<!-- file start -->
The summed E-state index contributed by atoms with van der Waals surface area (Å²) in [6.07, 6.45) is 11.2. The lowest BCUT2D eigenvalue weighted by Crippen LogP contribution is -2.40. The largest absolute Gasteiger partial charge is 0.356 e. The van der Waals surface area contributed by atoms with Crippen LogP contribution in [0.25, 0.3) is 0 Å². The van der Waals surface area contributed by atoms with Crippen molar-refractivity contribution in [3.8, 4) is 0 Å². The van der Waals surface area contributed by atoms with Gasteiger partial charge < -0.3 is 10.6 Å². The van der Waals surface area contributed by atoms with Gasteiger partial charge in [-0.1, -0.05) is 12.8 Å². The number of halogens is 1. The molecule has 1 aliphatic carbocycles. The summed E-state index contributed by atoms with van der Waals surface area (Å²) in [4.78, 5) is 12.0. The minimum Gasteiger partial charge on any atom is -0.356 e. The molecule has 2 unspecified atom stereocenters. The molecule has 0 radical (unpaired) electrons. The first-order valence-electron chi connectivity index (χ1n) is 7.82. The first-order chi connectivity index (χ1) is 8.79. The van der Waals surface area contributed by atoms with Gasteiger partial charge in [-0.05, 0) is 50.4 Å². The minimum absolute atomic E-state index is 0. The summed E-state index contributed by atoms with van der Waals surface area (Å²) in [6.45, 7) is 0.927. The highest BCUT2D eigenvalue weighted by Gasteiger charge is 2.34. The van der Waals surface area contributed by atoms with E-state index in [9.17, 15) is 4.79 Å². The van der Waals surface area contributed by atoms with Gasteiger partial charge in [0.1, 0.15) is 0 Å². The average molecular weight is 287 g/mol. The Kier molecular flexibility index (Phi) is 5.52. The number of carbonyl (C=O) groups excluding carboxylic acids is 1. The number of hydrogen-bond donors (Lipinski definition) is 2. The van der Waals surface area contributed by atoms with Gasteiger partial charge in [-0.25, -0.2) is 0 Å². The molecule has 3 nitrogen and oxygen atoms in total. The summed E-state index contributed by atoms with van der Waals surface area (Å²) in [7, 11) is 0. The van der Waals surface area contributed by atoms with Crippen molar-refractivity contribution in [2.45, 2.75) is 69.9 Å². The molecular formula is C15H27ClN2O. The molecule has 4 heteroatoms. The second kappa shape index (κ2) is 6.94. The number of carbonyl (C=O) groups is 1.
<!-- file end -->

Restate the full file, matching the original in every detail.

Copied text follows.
The summed E-state index contributed by atoms with van der Waals surface area (Å²) in [6.07, 6.45) is 11.2. The lowest BCUT2D eigenvalue weighted by Crippen LogP contribution is -2.40. The largest absolute Gasteiger partial charge is 0.356 e. The van der Waals surface area contributed by atoms with Crippen LogP contribution in [0.25, 0.3) is 0 Å². The van der Waals surface area contributed by atoms with Crippen molar-refractivity contribution in [3.8, 4) is 0 Å². The van der Waals surface area contributed by atoms with Gasteiger partial charge < -0.3 is 10.6 Å². The van der Waals surface area contributed by atoms with Gasteiger partial charge in [-0.1, -0.05) is 12.8 Å². The number of halogens is 1. The molecule has 1 aliphatic carbocycles. The summed E-state index contributed by atoms with van der Waals surface area (Å²) in [4.78, 5) is 12.0. The minimum Gasteiger partial charge on any atom is -0.356 e. The molecule has 2 unspecified atom stereocenters. The molecule has 0 radical (unpaired) electrons. The first-order valence-electron chi connectivity index (χ1n) is 7.82. The first-order chi connectivity index (χ1) is 8.79. The van der Waals surface area contributed by atoms with Gasteiger partial charge in [-0.05, 0) is 50.4 Å². The minimum absolute atomic E-state index is 0. The summed E-state index contributed by atoms with van der Waals surface area (Å²) in [6.45, 7) is 0.927. The highest BCUT2D eigenvalue weighted by Gasteiger charge is 2.34. The van der Waals surface area contributed by atoms with E-state index in [9.17, 15) is 4.79 Å². The van der Waals surface area contributed by atoms with Gasteiger partial charge in [0.1, 0.15) is 0 Å². The average molecular weight is 287 g/mol. The Kier molecular flexibility index (Phi) is 5.52. The number of carbonyl (C=O) groups excluding carboxylic acids is 1. The number of hydrogen-bond donors (Lipinski definition) is 2. The van der Waals surface area contributed by atoms with Gasteiger partial charge in [-0.25, -0.2) is 0 Å². The molecule has 3 nitrogen and oxygen atoms in total. The summed E-state index contributed by atoms with van der Waals surface area (Å²) in [7, 11) is 0. The van der Waals surface area contributed by atoms with Crippen molar-refractivity contribution in [2.45, 2.75) is 69.9 Å². The molecular formula is C15H27ClN2O. The molecule has 4 heteroatoms. The second kappa shape index (κ2) is 6.94. The number of carbonyl (C=O) groups is 1.